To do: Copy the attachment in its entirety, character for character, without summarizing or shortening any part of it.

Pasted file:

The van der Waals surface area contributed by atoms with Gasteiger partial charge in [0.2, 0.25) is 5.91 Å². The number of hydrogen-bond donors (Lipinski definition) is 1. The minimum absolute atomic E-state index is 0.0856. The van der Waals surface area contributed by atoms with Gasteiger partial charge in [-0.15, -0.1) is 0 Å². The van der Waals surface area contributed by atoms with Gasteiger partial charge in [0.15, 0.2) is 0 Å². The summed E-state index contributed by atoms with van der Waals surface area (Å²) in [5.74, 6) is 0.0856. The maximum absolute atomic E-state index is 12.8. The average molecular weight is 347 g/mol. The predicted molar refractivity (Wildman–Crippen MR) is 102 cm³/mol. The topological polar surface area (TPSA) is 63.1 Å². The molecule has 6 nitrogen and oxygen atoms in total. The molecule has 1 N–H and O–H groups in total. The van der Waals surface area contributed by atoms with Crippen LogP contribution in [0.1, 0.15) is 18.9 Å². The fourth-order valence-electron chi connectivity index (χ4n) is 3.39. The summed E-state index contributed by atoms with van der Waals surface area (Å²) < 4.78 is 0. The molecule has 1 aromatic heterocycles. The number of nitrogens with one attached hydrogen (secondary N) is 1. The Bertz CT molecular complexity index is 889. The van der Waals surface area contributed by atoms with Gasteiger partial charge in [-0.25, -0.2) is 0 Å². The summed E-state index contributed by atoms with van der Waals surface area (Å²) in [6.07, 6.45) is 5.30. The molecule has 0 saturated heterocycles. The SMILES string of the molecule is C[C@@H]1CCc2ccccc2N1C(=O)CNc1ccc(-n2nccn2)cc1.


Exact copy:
The van der Waals surface area contributed by atoms with Gasteiger partial charge in [0.2, 0.25) is 5.91 Å². The number of hydrogen-bond donors (Lipinski definition) is 1. The minimum absolute atomic E-state index is 0.0856. The van der Waals surface area contributed by atoms with Gasteiger partial charge in [-0.15, -0.1) is 0 Å². The van der Waals surface area contributed by atoms with Gasteiger partial charge in [0.15, 0.2) is 0 Å². The summed E-state index contributed by atoms with van der Waals surface area (Å²) in [5.74, 6) is 0.0856. The maximum absolute atomic E-state index is 12.8. The average molecular weight is 347 g/mol. The predicted molar refractivity (Wildman–Crippen MR) is 102 cm³/mol. The topological polar surface area (TPSA) is 63.1 Å². The molecule has 6 nitrogen and oxygen atoms in total. The molecule has 1 N–H and O–H groups in total. The van der Waals surface area contributed by atoms with Crippen LogP contribution in [0.1, 0.15) is 18.9 Å². The fourth-order valence-electron chi connectivity index (χ4n) is 3.39. The summed E-state index contributed by atoms with van der Waals surface area (Å²) < 4.78 is 0. The molecule has 1 aromatic heterocycles. The number of nitrogens with one attached hydrogen (secondary N) is 1. The Bertz CT molecular complexity index is 889. The van der Waals surface area contributed by atoms with Gasteiger partial charge in [-0.25, -0.2) is 0 Å². The summed E-state index contributed by atoms with van der Waals surface area (Å²) in [6.07, 6.45) is 5.30. The molecule has 0 saturated heterocycles. The SMILES string of the molecule is C[C@@H]1CCc2ccccc2N1C(=O)CNc1ccc(-n2nccn2)cc1.